South Africa

South Africa’s neck on the line

The United States Congress is set to review the eligibility of countries, including South Africa, for benefits under the African Growth and Opportunity Act (AGOA) next week.

Since its enactment in 2000, the act has been at the core of U.S. economic policy and commercial engagement with Africa.

AGOA provides eligible sub-Saharan African countries with duty-free access to the U.S. market for over 1,800 products.

More than 5,000 products are also eligible for duty-free access under the Generalized System of Preferences program.

By providing new market opportunities, AGOA has helped bolster economic growth, promoted economic and political reform, and improved U.S. economic relations in the region.

36 countries, including South Africa, are eligible for AGOA benefits. In 2015, Congress passed legislation modernising and extending the program to 2025.

Last year, the United States removed Ethiopia, Mali, and Guinea from AGOA “due to actions taken by each of their governments in violation of the AGOA Statute”.

South Africa’s AGOA future is in doubt as the United States Congress begins reviewing countries’ eligibility for benefits under the act.

American lawmakers on both sides of the aisle want the Biden administration to punish South Africa for supporting Russia’s war in Ukraine.

The group highlighted that a Russian cargo vessel subject to U.S. sanctions docked in South Africa’s largest naval port.

US intelligence suggests that the South African government used this opportunity to covertly supply Russia with arms and ammunition that could be used in its illegal war in Ukraine.

They also pointed to joint military exercises with Russia and a Russian military cargo plane subject to US landing at a South African air force base.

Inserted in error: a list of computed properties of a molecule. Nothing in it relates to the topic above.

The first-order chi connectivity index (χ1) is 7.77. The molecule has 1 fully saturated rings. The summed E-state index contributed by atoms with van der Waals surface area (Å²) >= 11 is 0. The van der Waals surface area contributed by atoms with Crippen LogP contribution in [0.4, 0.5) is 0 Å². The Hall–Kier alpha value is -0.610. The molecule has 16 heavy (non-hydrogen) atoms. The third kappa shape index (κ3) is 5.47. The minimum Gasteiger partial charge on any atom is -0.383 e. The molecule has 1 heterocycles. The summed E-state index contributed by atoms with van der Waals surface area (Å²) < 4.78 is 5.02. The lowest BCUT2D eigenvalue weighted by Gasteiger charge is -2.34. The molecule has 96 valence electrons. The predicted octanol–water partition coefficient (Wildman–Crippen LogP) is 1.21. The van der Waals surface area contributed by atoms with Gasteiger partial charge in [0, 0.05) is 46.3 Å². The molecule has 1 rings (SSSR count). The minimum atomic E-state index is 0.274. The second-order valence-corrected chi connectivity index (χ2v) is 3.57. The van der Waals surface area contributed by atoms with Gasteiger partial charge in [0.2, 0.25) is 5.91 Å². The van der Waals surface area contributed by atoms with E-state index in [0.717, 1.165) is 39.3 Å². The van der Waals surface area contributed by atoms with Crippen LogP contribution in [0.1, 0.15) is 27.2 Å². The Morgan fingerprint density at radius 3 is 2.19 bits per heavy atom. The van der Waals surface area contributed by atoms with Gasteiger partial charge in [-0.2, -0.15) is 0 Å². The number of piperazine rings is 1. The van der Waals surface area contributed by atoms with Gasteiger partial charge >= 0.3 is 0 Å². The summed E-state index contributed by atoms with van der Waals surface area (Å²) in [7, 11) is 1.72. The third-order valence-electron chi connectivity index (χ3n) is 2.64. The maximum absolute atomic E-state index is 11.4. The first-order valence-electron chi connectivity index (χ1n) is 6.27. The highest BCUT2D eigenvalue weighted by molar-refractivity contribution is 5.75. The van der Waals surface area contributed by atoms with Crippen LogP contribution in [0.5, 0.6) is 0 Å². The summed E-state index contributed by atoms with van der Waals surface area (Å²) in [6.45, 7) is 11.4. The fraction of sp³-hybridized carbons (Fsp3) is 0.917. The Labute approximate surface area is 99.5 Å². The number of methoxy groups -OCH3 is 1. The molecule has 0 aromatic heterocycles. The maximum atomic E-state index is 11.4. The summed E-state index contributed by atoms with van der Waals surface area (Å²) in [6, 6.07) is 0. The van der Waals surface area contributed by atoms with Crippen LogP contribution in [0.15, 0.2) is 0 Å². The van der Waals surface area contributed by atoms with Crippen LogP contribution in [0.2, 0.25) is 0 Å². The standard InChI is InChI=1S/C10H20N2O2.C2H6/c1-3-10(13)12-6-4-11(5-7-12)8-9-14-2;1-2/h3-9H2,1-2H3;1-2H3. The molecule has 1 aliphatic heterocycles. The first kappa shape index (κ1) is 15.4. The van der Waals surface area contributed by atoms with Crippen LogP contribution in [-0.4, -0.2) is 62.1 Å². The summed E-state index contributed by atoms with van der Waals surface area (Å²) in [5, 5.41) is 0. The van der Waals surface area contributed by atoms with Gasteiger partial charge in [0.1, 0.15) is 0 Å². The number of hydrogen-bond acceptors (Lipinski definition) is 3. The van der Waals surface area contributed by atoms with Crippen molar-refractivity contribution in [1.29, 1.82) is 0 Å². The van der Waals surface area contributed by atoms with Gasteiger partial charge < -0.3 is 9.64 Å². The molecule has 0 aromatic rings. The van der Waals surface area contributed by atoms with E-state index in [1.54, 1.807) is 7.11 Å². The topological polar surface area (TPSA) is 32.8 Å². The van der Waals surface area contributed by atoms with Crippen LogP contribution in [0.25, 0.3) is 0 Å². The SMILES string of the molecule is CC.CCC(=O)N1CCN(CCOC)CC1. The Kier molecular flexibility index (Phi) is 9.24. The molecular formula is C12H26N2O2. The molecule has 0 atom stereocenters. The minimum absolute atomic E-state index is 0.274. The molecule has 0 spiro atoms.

Another contentious point is South Africa working to facilitate the participation of Russian President Vladimir Putin in the BRICS Summit despite an outstanding ICC arrest warrant.

Busi Mavuso
BLSA CEO Busi Mavuso

Busi Mavuso, the CEO of Business Leadership South Africa (BLSA), said AGOA has been key to building the country’s exports ranging from vehicles to citrus fruit.

Billions of rands of economic activity and tens of thousands of jobs in South Africa depend on those exports.

AGOA is widely expected to be renewed for another ten years when it expires in 2025. However, the key question is whether Congress will remove South Africa’s eligibility.

“The eligibility debate is one matter, and the renewal debate is another, but South Africa stands to lose in both,” Mavuso said.

She said the South African government’s ambiguous stance on Russia had upset many in Washington. 

She pointed to one of the statutory requirements that beneficiary countries “not engage in activities that undermine US national security or foreign policy interests”.

“If we care about AGOA eligibility and the tens of thousands of jobs it creates, then the time has come to clarify how we as a country do not threaten US security interests,” Mavuso said.

“We must come out with the facts about the Lady R, what it was doing docking in secret in South Africa and what was loaded onto it before departure.”

“We must explain the landing of Russian aircraft at Waterkloof. We must set out a clear policy on the supply of weapons to Russia and why the US should be able to trust that our stance of neutrality means at minimum that we will not in any way fan the flames of war in Europe.”

She said this clarity needs to be backed up by a capable diplomatic effort by South Africa’s foreign service in the United States.

Eligibility will be determined before the end of the year, and the White House will announce which countries will continue to benefit under AGOA from next January.

“We have a narrow window of opportunity to make the case that it is in US interests to continue to give South Africa access to US markets,” she said.

“If we don’t get it right in the next few months, it will result in another significant blow to the economy.”


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